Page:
The prison camp is designed to strip the Zeks of their individual identities and dignity, reflecting the larger goal of the Stalinist regime—to create a collective society where the individual identity and desires are replaced by a national identity and dedication to the collective good. The prisoners’ names are taken from them and replaced by numbers, their boots are tossed into a common heap, their social standing outside of the camp is rendered useless, and prisoners are strip searched for personal possessions several times each day. The stripping of identity and dignity destroys many prisoners, such as Fetyukov. Shukhov does not respect Fetyukov because he is always nagging and begging for food and cigarettes. At the end of the novel, the guards beat Fetyukov for licking bowls, showing how losing one’s dignity has a destructive effect on the Zeks.
Many of the Zeks, however, do retain individual identities. Shukhov tells that, “from the outside, everyone in the squad looked the same—their numbered black coats were identical—but within the squad there were great distinctions.” Because the Zeks are stripped of all material possessions and markers of external identity, maintaining strong principals and one’s dignity becomes a means by which some characters survive in the camp and maintain their identity. Shukhov, the novel’s protagonist, is the primary example of how prisoners maintain identity and dignity. He is a rigorously principled man, refusing to stoop to the degradation of the other characters. Despite the cold, he takes his hat off before he eats. Despite his hunger, he does not eat the eyes of the fish in his soup. Despite his needs, he certainly does not beg for anything.
Work provides an opportunity for Shukhov to gain a true sense of identity and dignity. Even though he does not receive a wage for his work and will not benefit from the labor he puts in, his work ethic and skills allow him to feel some ownership over it, which is immensely important for a man who owns nothing else. Although it appears that Shukhov is acting out the Soviet ideal—giving of oneself for the state—the pride he takes in his work is not rooted his service to the Soviet state, but in the fact that it allows him to feel useful as an individual. Interestingly, the very activities in which the Soviet ideal seems most present are the activities in which Shukhov finds the dignity to resist the stripping of his identity. In the end, his work on the wall and the satisfaction he gained from putting his skill to use stand as a major factor in what made his day “an almost happy one”. This final moment shows that maintaining one’s dignity through a principled life makes living in the camp slightly more bearable.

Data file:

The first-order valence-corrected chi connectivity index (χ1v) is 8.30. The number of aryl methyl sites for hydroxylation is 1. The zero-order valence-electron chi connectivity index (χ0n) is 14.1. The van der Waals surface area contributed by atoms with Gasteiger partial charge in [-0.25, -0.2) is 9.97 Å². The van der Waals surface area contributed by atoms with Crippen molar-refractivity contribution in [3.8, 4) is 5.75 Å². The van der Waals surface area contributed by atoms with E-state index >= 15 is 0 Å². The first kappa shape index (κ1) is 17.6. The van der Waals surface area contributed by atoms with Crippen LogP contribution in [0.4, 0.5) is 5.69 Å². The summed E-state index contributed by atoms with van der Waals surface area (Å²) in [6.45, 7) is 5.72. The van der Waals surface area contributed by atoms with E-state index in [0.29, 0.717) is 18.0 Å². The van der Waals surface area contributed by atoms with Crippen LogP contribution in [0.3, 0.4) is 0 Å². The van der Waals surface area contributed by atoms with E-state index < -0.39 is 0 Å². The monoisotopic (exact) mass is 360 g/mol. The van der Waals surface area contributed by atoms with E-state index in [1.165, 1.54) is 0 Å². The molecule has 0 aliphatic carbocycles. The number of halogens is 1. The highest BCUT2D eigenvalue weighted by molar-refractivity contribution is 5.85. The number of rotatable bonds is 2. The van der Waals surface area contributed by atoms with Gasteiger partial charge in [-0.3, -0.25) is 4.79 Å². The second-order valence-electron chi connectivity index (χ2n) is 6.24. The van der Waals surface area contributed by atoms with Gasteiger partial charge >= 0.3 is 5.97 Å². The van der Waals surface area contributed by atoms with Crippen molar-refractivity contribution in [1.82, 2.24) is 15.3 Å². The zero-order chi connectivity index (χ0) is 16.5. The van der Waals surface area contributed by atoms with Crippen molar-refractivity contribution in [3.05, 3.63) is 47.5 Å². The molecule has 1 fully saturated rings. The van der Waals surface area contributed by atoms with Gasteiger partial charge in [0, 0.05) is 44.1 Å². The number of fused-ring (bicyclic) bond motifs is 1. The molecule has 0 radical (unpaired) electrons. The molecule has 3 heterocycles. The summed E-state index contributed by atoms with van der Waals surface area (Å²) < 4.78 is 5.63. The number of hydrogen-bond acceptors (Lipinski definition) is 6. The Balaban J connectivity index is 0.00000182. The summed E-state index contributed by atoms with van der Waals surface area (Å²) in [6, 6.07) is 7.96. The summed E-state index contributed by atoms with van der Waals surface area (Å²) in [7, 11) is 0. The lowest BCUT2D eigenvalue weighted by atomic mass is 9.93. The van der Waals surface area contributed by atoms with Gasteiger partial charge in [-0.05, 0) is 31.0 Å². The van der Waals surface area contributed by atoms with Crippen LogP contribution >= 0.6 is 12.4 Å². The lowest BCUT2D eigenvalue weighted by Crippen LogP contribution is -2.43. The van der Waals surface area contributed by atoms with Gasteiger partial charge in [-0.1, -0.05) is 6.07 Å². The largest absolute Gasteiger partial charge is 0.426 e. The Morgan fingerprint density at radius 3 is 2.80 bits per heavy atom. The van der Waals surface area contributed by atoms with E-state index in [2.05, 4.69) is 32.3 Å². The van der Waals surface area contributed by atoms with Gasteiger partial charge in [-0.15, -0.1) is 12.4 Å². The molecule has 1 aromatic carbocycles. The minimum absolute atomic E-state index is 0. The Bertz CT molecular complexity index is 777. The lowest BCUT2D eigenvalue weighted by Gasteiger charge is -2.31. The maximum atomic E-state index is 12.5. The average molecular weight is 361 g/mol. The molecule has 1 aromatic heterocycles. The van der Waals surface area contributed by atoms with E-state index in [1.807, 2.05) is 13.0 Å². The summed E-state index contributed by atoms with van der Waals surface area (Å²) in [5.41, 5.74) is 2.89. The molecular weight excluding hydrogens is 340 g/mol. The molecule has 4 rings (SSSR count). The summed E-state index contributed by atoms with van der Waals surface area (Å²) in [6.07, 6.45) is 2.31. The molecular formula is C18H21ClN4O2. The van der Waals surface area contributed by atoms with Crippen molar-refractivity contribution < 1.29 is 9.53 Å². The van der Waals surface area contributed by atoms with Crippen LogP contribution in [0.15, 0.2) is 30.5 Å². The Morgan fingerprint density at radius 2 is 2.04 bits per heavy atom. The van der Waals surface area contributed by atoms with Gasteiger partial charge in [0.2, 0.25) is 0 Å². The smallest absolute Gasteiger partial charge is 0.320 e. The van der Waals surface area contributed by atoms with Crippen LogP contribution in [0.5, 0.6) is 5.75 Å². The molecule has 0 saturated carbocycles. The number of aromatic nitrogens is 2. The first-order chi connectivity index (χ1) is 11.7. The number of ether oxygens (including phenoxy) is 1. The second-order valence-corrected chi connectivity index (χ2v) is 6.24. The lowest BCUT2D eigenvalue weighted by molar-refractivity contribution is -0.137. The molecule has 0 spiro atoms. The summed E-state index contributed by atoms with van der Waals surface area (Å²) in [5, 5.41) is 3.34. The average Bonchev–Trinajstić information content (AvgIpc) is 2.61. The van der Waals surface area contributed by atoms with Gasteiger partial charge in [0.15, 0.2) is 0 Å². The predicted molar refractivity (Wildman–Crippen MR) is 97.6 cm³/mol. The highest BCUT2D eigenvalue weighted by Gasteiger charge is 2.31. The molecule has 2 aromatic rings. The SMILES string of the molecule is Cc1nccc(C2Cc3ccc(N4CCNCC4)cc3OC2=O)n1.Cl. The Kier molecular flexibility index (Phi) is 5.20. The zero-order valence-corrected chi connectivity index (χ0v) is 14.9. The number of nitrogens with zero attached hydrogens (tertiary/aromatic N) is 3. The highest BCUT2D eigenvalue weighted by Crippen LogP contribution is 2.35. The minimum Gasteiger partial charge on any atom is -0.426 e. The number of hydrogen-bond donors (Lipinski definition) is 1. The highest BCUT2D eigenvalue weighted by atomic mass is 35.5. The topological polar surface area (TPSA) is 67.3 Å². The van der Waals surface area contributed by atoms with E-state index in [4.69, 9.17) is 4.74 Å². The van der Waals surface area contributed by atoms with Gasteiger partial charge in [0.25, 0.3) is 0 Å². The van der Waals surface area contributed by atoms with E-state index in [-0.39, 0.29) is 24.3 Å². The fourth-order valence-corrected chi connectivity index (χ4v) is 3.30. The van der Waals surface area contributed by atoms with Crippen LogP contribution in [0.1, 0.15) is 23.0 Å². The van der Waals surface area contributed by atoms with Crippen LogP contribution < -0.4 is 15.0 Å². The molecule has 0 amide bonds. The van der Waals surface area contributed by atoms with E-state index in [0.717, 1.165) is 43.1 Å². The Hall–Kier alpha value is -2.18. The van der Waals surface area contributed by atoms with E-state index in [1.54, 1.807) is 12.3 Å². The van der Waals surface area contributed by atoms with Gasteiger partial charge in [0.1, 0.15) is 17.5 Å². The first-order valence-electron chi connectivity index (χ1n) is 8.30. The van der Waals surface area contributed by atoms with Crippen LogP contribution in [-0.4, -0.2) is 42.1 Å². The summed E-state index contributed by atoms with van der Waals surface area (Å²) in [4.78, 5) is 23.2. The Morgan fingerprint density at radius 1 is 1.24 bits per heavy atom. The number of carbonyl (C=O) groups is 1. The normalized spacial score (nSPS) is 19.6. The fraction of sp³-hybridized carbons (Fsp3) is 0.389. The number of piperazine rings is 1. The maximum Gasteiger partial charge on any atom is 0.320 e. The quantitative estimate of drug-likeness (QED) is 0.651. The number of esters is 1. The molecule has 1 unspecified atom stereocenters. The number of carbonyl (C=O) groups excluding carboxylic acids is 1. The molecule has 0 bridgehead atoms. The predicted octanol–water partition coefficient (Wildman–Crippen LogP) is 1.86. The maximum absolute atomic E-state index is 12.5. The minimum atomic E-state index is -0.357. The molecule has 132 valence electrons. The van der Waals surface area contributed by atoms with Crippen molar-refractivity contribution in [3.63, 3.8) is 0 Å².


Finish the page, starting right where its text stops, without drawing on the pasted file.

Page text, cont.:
Identity, Principles, and Dignity ThemeTracker
Identity, Principles, and Dignity Quotes in One Day in the Life of Ivan Denisovich
Shukhov never overslept reveille. He always got up at once, for the next ninety minutes, until they assembled for work, belonged to him, not the authorities, and any old-timer could earn a bit.
The thoughts of a prisoner—they’re not free either. They kept returning to the same things. A single idea keeps stirring. Would they feel that piece of bread in the mattress? Would he have any luck at the sick bay that evening? Would they put Buynovsky in the cells? And how did Tsezar get his hands on that warm vest. He’d probably greased a palm or two in the warehouse for people’s private belongings? How else?
And then every thought was swept out of his head. All his memories and worries faded. He had only one idea—to try to fix the vent in the stovepipe and hang it up to prevent it smoking.
[Buynovsky] was a newcomer. He was unused to the hard life of the Zeks. Though he didn't know it, moments like this were particularly important to him, for they were transforming him from an eager, confident naval officer with a ringing voice into an inert, though wary, Zek.
And now Shukhov was no longer seeing that distant view where the sun gleamed on snow…Shukhov was only seeing his wall…he worked with drive, but his thoughts were elsewhere.
And now Shukhov complained about nothing: neither about the length of his stretch, nor about the length of the day, nor about their swiping another Sunday. This was all he thought about now: "We’ll survive. We’ll stick it out, God willing until it’s over.”
Even eight years as a convict hadn’t turned him into a jackal—and the longer he spent at the camp the stronger he made himself.
“Well,” [Shukhov] said conclusively, “however much you pray it doesn't shorten your stretch. You’ll sit it out from beginning to end anyhow.”
“Oh, you mustn’t pray for that either,” said Alyoshka, horrified. “Why do you want freedom? In freedom your last grain of faith will be choked with weeds. You should rejoice that you’re in prison. Here you have time to think about your soul.”
Shukhov went to sleep fully content. He’d had many strokes of luck that day: They hadn’t put him in the cells; they hadn't sent his squad to the settlement; he’d swiped a bowl of kasha at dinner…He’d built a wall and enjoyed doing it…
A day without a dark cloud. Almost a happy one.
There were three thousand six hundred and fifty-three days like this in his stretch. From the first clang of the rail to the last clang of the rail.
Three thousand six hundred and fifty-three days.
Three extra days were for leap years.